To provide a bit more detail to what NotSanguine said, there was some legalese in which the FCC classified broadband as an "Information Service" as opposed to a "Communications Service" back in 2002. The court then recently said that the FCC could apply Net Neutrality regulation on a Communications Service but not an Information Service, but the FCC and Congress are refusing to reclassify even though there is nothing legally stopping them (as far as I am aware). I do not understand the distinction between the two, though my understanding that a Communication Service would be a Common Carrier.
From the 2002 FCC news release I found, 'The FCC also said that cable modem service does not contain a separate "telecommunications service" offering and therefore is not subject to common carrier regulation.'
Virtucon, your anger is severely misplaced. Many of those regulations that are making life difficult for you are primarily from larger businesses that want to keep you from competing fairly with them. That's not to say that there aren't some that are real efforts at fixing a problem but that aren't well-designed, but that's the sort of problem that could be fixed assuming the government was set up to respond to the people. I'm guessing there are also some annoying regulations you don't like that are actually really beneficial, but I wouldn't expect anyone to be able to easily tell all of them apart when there are so many regulations, some federal, most state and local. You are lumping all of the problems together, but in order to solve anything you need to understand the separate components and how they fit together. We could discuss those issues forever though, so I'll focus on the root problem. If we could eliminate corporate contributions to campaigns by constitutionally distinguishing corporations from people, and money from speech, then your voice would actually matter to politicians, and you wouldn't see nearly as much of the horrendous waste we witness.
Did you see the recent study that found that over the last 40 years policy at the federal level is completely uncorrelated with public opinion and highly correlated with the opinions/wishes of wealthy and special interests? Once we solve that problem, then we can see what happens and then have a real conversation about how big government should be and what it should be involved with at what level. Until then neither of us will achieve what we think is the proper approach in government. If you really want things to change, call your state representatives and tell them they need to pass a resolution calling for an Article V convention to deal with the issue of money in politics. Common Cause, Wolf PAC, and Move to Amend are all working on this, among others I imagine.
This is some pretty fucked up logic right here. Shit, God only wants 10% and that should be more than enough for any government! The argument that we need to pay more taxes and keep giving more away to entitlements belies the facts that we've given away so many tax breaks to big companies and billionaires that the only way the Feds can keep things afloat is to borrow massively and tax the middle class out of existence.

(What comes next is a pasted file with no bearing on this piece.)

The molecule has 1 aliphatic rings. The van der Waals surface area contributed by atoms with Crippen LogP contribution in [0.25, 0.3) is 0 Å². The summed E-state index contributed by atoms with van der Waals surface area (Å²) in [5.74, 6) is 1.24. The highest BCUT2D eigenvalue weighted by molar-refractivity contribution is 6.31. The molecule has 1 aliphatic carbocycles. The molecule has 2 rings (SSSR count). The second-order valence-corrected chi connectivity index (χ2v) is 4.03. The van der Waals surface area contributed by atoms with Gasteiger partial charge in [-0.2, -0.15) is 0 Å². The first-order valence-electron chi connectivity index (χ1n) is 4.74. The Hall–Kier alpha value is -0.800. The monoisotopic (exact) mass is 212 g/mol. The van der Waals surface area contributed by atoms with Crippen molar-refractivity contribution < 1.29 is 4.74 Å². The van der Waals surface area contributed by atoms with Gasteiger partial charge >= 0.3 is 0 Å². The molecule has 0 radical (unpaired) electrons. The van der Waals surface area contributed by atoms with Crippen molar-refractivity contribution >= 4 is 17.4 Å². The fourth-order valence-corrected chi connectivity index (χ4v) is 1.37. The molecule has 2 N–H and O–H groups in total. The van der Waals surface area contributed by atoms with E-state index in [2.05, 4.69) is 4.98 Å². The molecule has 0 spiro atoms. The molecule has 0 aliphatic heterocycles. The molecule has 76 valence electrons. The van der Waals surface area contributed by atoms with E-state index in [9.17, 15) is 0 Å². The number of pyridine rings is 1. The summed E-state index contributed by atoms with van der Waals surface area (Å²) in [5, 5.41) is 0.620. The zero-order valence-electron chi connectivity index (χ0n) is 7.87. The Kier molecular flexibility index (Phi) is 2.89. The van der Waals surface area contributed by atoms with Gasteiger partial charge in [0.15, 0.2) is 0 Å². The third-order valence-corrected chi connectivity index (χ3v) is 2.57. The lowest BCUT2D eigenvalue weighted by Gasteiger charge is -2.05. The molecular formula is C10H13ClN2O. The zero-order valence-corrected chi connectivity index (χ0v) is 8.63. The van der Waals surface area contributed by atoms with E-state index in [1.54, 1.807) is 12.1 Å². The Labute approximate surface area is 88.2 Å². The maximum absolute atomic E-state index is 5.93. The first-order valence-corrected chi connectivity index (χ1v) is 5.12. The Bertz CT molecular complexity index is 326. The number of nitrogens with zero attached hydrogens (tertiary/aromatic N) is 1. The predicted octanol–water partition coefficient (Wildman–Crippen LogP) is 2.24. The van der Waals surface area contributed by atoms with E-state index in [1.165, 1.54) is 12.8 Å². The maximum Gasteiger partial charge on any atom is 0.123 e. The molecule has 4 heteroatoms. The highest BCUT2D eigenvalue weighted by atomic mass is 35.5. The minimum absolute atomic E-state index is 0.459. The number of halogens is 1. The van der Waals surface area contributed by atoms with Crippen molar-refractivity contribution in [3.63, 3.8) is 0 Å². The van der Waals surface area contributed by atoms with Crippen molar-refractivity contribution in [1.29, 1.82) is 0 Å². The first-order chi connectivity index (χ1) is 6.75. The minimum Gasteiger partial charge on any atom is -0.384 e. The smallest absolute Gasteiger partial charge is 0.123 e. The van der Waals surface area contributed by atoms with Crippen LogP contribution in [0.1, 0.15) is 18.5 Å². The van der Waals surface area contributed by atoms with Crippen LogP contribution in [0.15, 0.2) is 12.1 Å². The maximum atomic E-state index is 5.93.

The middle class is not being taxed out of existence, it is being job and wage-decreased "out of existence". Also, your assertions about what is enough for a government and entitlements make no sense at all. You are taking a variety of different expenditures and mixing them together without actually looking at their value to society. There are both economic and moral components to what we do as a society through government. If you think eliminating most of government will solve our problems, you fundamentally misunderstand economics and large societies.
More like "ankle grabbing" for the lovers of the NSA and water boarding. Going back as far as Napoleon, torture was already dismissed as ineffective, so its sad to me that some people are glad to regress a few centuries. And the "everybody does it" theme neglects that few others countries, ie none, have 30,000 employees and a $10 billion a year budget.
To the contrary, torture is highly effective... at spreading fear and exerting dominance, and/or to produce false confessions. That's why it is used by a number of other countries.
Ted Danson said in 1998 that we had 10 years to save the oceans or else.
Al Gore said in 2006 that we had 10 years to stop global warming.
The US and other nations have taken efforts to protect the oceans and fisheries through the National Marine Sanctuaries and various regulations, though more efforts are certainly required. Fishing takes in dramatically less per unit energy than each preceding generation, and ocean biodiversity is suffering from temperature changes, various sorts of pollution, and ocean acidification. As usual we've pushed out the horizon on disaster, but in the meantime things are still unhealthy.
For both statements you'd need to provide a detailed quote in order for anyone to make a useful judgement. Perhaps Gore meant that if we were not to address the issue within 10 years, the issue wouldn't be addressed without us suffering some substantial ramifications. It certainly looks like that's the direction we're heading.
The simple fact that you can quickly pump gas into a car versus hours of charging is a huge advantage if you want to drive beyond the action radius of a single charge.
Charging is currently on the order of 30 minutes, not hours, and it can take as little as a couple of minutes for a robot to swap out your batteries for fully charged ones. That is all with current technology.